"After I had resisted the whole idea of desegregating schools by the necessary means, I realized what I had to do," he said. "The typical American, if he studied it and had to master the facts the way I did ... well, I think most people would come to the same conclusion."
Noting that North Carolina by law already provided transportation to most students, the judge viewed his order as merely "using a tool that already existed"--and one that, he pointed out, had long been used to perpetuate segregation.
"The absolutely ridiculous feature of all the flack about busing," he maintained, "is this: More than 60 percent of the children in this state live so far away from school that they have to ride in a bus or a car. They were already entitled to transportation if they were assigned to a school more than a mile and a half away.
"It wasn't a busing order," the judge concluded. "Busing's just a word with more emotional significance."
The effects of the order were almost immediately apparent, he recalled. Once it became clear that white students would attend one formerly black high school that had fallen into disrepair, the judge noted, "Equipment started appearing in the chemistry labs, books started appearing on the bookshelves, the lights on the football field were fixed."
Judge McMillan reserves his personal opinions, particularly with regard to school-desegregation cases that have followed Swann. Instead, he speaks constantly of facts, reeling off from memory 10-year-old demographic statis-tics and old state statutes.
This tendency was demonstrated this fall during a Senate hearing on an anti-busing bill. The legislation, sponsored by the judge's fellow North Carolinian, Republican John P. East, would prohibit lower federal courts from ordering busing on the grounds that it has been unduly disruptive and detrimental to students' achievement.
"I have to decide on the facts," Judge McMillan sternly told members of the Subcommittee on the Separation of Powers. "We can't go by public opinion. That's the problem that Senator East has."
"I haven't expressed any view on the constitutionality of the bill,'' Judge McMillan carefully pointed out in a later interview. "The question is the power of Congress to fix the inferior federal courts.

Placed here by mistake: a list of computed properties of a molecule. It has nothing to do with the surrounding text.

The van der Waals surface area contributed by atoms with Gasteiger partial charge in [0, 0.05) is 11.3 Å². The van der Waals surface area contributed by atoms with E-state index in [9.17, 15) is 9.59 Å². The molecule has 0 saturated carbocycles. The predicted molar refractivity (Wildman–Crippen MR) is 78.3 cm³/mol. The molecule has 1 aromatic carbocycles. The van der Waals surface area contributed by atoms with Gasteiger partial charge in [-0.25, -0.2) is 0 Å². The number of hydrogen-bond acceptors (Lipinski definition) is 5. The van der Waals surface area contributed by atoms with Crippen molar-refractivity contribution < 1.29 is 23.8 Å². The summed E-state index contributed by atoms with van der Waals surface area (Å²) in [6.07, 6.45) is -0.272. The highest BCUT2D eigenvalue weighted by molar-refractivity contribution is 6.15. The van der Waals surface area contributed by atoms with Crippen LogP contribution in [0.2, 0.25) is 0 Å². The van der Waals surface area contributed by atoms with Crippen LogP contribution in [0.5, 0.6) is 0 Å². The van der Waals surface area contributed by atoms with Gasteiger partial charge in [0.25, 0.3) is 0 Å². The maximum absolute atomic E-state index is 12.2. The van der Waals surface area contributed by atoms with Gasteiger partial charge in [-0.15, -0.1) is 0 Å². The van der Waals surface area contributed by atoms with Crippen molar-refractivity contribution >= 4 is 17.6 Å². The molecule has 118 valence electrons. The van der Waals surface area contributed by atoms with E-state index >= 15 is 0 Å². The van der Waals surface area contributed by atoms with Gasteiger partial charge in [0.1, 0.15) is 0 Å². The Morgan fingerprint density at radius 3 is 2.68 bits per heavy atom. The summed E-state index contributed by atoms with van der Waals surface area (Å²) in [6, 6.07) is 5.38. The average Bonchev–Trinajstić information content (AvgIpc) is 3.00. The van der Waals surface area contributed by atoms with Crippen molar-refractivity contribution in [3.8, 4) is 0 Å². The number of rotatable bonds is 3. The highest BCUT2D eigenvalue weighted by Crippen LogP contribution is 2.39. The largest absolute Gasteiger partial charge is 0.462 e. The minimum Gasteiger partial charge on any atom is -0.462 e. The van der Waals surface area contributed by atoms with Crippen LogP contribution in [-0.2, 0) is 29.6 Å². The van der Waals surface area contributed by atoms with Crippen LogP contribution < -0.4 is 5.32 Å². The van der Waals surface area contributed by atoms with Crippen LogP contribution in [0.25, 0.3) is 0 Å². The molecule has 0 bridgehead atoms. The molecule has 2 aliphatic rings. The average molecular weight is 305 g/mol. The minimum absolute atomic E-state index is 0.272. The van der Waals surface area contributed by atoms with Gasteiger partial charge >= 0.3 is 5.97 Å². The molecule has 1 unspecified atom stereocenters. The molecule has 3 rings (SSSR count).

"But there are no new questions," he continued. "There's so much lack of information. I don't think the facts support the proposed findings." When invited to testify by Senator Max Baucus, a Democrat of Montana who opposes the bill, the judge replied that he "wasn't hankering for that kind of job, and I told him I wouldn't go in as an advocate but only to report factually what has happened here in Charlotte."
Stably and Peaceably Desegregated
And what has happened in Charlotte, the judge testified, is that the schools are stably and peaceably desegregated; that "white flight" has tapered off considerably in recent years, although many citizens remain opposed to busing; that neighborhoods are somewhat less segregated than they used to be; and that students' achievement exceeds national norms.
The judge, who was once hanged in effigy because of his order, and the lawyer for the plaintiffs, whose office was bombed, were honored last summer at a testimonial dinner attended by the cream of the community's leadership.
It has been six years, the judge notes happily, since he last entered any orders in the case. The current superintendent and board, he believes, "have done a first-rate job."
"I'm real proud of the community for the way they've stuck to it. That includes both the ones who thought the right thing was being done and the ones who though I was a damned fool.
"Thank God we're where we are and for all the people who made it that way."